The Washington Fish and Wildlife Department closed a $6.2 million deal Monday to acquire 1,693 acres of wildlife-rich wetlands and uplands from Horseshoe Lake south to Fan Lake.
The land is about 18 miles southwest of Newport in Pend Oreille County.
The purchase was the final phase of an acquisition from Rustler’s Gulch Syndicate, which sold the state agency 1,079 acres for almost $3.4 million in 2008.
The two purchases – totaling 2,772 acres and nearly $9.6 million – guarantee the West Branch of the Little Spokane River will remain open to the public, unlike much of the Little Spokane River, which is considered private.
The land deals also ensure public access to Horseshoe and Blue lakes, and especially to Fan Lake, where the lease for the public boat launch area expires in six years.
“Our first concern is that there’s a lot of new public land out there on the brink of the deer hunting season, which opens Saturday,” said Madonna Luers, agency spokeswoman in Spokane.
“We want people to get out and enjoy the property, but there’s been no time for fencing, surveying, boundary marking or mapping.”
With the exception of two adjacent parcels managed by the Department of Natural Resources, the new public land is virtually surrounded by private land.
“There’s a high risk of trespassing on private property if people don’t know where they’re going,” Luers said.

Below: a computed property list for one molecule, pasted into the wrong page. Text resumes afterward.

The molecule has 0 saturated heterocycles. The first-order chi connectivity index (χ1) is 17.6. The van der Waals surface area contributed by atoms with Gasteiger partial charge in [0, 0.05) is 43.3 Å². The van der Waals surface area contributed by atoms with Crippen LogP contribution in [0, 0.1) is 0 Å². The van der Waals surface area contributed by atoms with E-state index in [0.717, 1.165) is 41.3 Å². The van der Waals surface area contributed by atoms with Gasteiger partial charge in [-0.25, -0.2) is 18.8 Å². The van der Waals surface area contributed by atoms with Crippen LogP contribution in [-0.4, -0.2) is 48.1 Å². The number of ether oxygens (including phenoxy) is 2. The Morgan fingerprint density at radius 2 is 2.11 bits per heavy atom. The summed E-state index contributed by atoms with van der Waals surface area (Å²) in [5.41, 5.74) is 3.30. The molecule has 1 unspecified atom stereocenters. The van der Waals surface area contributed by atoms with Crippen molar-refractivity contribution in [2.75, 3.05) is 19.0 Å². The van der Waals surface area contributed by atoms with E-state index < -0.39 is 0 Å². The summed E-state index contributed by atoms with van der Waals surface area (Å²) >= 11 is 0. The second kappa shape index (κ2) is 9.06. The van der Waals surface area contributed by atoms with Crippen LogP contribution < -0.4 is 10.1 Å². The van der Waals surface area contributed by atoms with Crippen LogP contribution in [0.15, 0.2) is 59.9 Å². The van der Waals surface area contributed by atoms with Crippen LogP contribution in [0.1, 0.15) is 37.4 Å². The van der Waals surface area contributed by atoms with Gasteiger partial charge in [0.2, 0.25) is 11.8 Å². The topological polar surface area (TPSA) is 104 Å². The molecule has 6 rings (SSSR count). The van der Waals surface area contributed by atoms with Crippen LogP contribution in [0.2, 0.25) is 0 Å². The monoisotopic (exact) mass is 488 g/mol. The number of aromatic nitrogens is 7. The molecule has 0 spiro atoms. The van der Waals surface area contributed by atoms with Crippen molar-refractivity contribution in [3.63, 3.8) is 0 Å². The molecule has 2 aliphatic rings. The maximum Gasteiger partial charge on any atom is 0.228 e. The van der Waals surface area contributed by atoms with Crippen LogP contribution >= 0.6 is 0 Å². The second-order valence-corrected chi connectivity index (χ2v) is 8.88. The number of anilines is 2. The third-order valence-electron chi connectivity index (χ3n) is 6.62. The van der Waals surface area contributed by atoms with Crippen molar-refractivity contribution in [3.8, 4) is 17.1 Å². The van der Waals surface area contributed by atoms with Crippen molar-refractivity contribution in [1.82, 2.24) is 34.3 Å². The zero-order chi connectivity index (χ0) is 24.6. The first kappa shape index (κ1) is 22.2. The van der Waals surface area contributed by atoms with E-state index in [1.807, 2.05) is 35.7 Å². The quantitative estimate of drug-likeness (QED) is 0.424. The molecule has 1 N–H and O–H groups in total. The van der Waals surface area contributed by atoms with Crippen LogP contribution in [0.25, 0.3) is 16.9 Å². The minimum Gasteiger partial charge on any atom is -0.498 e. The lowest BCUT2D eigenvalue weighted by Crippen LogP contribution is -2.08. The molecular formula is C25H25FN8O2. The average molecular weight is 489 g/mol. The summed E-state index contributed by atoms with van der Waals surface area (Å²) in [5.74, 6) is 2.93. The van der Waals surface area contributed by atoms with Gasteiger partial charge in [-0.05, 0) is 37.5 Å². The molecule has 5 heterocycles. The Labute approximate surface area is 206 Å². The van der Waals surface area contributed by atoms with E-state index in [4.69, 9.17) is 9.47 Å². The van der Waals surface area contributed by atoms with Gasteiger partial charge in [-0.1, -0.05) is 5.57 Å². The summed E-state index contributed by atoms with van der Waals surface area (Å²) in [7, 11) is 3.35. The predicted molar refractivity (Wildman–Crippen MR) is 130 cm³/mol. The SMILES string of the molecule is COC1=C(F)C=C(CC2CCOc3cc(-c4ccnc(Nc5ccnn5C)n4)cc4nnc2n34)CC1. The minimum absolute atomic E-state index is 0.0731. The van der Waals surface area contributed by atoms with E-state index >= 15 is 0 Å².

Marshall Clark, the real estate agent who brokered the deal, said trespassing and unauthorized riding of all-terrain vehicles was a headache for the previous landowners.
“No motorized vehicle access will be allowed to any part of the state wildlife land,” Luers said. “Our officers will be doing some emphasis patrols to try to keep a handle on things.”
The property – which has streams, wetlands, beaver ponds, lakes, aspens, cottonwoods and coniferous forests – will become the closest state-managed wildlife recreation area to Spokane. Hunting, fishing and other wildlife recreation will be allowed.
The land offers “great fishing, hunting and wildlife viewing access for the future,” Luers said. “But being so close to Spokane, it will take a stringent wildlife management plan to keep it from being loved to death.”
The land purchases were funded through the Washington Recreation and Conservation Grant Program and the state Wildlife and Recreation Program, agency officials said.